Everton FC reveals stunning images and video of its waterfront stadium

With a capacity of 52,000, with the option of rising to 62,000, it is hoped the arena at Bramley Moore Dock in Liverpool Waters will be ready for the 2023-24 season. Tony McDonough reports

Image of Everton’s proposed new stadium at Bramley Moore Dock


Everton Football Club has released the first detailed images of the designs for its proposed new £500m stadium on Liverpool waterfront.

With a capacity of 52,000, with the option of rising to 62,000, it is hoped the arena at Bramley Moore Dock in Liverpool Waters, will be ready in time for the kick-off of the2023-24 Premier League season.

Images of the stadium, which it is claimed will boost the city’s economy by £1bn, were revealed by world-renowned architect Dan Meis at an event for the club’s fans held in a former warehouse at the Titanic Hotel just yards from the proposed location.

Historic and modern

The concepts show a stunning brick, steel and glass design which takes its inspiration from the historic maritime and warehouse buildings nearby.

The structure combines the historic and the modern, with the brick base of the stadium incorporating a subtle nod to Goodison Park’s famous Archibald Leitch lattice work while the dynamic roof structure made from steel and glass gives the stadium a modern finish.

Click to see a video fly-through of the new stadium

It is made up of four distinctive stands including a large steep home stand to the south that will house 13,000 Evertonians on matchdays. Supporters will be as close to the action as regulations permit as the club seeks to capture and amplify the intensity and intimacy of Goodison Park in this modern arena.

The design of both North and South stand lower tiers will make it easy to adopt rail seating and, should legislation change in the future, they could also be converted into areas for safe standing offering supporters optionality and flexibility in the future.  

Everton also used the event to reveal its plans for the redevelopment of Goodison Park to create a range of community assets such as homes, health, education and enterprise amenities as well as the introduction of public space which will include a lasting tribute to the club’s current home of 127 years.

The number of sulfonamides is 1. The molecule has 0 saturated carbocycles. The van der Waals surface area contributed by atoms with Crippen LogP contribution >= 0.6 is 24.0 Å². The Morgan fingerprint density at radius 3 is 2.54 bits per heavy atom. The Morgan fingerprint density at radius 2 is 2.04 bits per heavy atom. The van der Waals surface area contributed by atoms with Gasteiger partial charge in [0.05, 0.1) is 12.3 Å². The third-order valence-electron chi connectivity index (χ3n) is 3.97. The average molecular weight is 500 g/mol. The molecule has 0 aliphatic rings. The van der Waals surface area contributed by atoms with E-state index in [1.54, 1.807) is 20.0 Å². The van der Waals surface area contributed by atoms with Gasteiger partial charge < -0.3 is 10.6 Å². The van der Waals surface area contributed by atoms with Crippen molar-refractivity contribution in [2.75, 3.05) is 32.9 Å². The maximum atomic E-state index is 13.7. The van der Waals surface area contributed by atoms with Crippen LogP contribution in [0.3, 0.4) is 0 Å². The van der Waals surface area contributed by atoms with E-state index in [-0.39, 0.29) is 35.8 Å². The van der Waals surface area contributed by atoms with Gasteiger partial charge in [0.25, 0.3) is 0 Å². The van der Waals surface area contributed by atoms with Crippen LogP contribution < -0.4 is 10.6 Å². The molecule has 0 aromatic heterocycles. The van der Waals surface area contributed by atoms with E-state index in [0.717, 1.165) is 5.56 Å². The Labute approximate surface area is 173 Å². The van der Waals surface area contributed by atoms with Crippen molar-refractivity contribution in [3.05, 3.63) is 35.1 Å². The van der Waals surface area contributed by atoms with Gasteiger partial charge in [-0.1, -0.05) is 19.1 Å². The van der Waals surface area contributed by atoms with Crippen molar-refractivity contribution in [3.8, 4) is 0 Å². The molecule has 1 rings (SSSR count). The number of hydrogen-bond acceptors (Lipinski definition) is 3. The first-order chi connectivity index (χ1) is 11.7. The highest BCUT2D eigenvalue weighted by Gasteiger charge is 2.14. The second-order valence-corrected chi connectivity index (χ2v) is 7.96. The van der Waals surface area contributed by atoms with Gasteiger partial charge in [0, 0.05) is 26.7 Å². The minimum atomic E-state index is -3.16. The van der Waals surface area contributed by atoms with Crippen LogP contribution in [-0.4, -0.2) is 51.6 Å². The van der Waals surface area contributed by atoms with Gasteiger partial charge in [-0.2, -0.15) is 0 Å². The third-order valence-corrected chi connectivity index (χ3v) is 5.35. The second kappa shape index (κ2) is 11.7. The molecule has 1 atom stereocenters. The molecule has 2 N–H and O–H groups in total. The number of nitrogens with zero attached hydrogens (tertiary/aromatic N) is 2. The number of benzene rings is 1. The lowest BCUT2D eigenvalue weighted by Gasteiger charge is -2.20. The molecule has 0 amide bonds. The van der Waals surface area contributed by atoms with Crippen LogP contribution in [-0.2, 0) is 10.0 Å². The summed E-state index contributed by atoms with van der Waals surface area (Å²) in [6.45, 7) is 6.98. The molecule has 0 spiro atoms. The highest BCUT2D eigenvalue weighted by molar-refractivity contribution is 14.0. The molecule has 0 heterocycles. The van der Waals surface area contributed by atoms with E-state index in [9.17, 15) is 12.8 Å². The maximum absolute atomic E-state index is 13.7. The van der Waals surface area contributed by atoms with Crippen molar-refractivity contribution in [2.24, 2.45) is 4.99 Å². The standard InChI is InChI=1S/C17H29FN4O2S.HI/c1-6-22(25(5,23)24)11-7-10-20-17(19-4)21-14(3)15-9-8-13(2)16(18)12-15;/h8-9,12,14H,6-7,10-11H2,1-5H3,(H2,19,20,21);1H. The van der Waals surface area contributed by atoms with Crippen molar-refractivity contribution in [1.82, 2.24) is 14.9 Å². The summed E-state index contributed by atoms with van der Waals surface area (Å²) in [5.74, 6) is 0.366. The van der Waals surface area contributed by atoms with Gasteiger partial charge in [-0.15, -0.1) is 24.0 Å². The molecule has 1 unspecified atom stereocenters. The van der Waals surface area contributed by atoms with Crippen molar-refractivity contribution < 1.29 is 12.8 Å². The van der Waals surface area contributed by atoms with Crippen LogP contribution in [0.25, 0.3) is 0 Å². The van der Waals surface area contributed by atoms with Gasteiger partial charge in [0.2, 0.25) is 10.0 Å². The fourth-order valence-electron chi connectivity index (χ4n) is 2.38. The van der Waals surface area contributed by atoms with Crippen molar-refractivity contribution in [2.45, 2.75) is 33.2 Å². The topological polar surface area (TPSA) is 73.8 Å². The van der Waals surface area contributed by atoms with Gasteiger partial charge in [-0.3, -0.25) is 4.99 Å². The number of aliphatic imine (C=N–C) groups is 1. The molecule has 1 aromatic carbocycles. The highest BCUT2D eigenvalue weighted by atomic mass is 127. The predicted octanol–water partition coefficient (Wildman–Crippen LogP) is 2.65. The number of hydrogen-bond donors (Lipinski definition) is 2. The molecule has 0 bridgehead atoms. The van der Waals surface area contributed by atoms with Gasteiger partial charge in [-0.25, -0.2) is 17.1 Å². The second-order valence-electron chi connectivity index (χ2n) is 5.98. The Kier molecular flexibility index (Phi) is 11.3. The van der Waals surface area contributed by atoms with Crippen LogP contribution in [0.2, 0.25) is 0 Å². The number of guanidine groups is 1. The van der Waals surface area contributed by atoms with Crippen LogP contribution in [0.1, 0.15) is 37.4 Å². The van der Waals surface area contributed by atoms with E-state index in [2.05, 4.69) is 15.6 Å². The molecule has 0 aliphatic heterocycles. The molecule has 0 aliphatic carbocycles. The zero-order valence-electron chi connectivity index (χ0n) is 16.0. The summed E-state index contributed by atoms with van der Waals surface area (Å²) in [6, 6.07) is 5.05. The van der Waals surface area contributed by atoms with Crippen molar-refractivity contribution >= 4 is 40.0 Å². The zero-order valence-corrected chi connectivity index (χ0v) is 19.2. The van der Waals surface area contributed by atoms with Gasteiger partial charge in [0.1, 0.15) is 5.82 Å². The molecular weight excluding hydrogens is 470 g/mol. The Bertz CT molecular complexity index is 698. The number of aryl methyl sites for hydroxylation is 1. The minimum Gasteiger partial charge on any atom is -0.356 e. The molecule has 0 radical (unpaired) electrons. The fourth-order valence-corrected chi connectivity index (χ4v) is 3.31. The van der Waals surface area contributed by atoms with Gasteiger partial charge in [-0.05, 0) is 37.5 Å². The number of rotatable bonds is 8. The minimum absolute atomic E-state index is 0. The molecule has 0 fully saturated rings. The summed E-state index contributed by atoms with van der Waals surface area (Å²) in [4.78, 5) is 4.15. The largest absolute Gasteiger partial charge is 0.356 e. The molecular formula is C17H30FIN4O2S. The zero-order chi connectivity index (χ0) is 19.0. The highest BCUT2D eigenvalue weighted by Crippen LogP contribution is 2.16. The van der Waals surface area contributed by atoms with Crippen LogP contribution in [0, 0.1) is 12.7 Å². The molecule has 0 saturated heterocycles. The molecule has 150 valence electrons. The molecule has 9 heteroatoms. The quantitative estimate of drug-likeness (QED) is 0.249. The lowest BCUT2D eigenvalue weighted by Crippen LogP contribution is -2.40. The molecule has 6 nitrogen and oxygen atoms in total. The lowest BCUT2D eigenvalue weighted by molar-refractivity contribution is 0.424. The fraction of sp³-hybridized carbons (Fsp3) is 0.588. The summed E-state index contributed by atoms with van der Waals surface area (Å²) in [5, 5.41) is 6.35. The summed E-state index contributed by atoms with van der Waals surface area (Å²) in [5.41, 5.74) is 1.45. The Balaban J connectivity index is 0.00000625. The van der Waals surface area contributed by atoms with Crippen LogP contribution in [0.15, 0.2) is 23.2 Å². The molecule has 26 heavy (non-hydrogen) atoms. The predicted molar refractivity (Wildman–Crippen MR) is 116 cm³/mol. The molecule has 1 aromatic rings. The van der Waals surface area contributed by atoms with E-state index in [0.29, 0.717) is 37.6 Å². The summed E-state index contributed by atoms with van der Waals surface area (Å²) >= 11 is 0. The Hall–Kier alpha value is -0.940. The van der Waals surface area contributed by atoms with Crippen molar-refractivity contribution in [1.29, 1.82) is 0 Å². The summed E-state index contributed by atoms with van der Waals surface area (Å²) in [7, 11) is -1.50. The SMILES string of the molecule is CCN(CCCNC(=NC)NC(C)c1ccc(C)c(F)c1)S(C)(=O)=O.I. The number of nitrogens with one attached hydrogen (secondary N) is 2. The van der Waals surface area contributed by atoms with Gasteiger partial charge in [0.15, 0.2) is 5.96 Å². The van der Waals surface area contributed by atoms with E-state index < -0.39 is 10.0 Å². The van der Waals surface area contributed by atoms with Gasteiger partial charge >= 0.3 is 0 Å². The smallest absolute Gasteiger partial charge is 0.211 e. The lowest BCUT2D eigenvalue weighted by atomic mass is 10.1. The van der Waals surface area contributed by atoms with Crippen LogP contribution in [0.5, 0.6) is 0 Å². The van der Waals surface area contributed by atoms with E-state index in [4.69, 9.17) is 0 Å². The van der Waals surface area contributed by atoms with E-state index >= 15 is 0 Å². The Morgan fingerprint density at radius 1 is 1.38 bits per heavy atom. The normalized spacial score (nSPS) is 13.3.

Prof Denise Barrett-Baxendale, Everton’s chief executive, said: “Today marks an incredibly important milestone for us as we seek to build a new stadium which will act as a ‘game changer’ for the club and our city region.

“Our proposed stadium design takes its inspiration from both our city’s maritime history and from our Club’s rich heritage and traditions.


Everton’s proposed new stadium will hold 52,000, possibly rising to 62,000


“It is, first and foremost, a stadium for football, for our passionate fans and for our players. A stadium that gives Everton FC a platform for growth both commercially and socially. But it is also a stadium for the entire city and a development which will deliver transformative benefits”

The event marked the start of a month-long public consultation into Everton’s plans – which have been badged as The People’s Project – with the results of the consultation informing further refinements to the proposals.

Planning applications

Following the final detailed design work, two planning applications will be submitted: a detailed application for Bramley-Moore Dock and an outline application for Goodison Park. These applications are expected to be submitted before the end of 2019.

Everton’s proposals include extensive, high quality public spaces for use on both matchdays and non-matchdays, the creation of a waterway to connect the docks and a new multi-storey car park next to the river, with a footbridge linking it to the stadium.

The car park would be low enough that it did not block views of the stadium from the river or views of the river from the stadium.

It would be built on a north-south orientation. This is the best approach in terms of the impact of sunshine and shadow on the fans’ experience and on the televising of matches. It is also the best approach with regards to prevailing winds, retention of heritage assets and provision of public space around the stadium.

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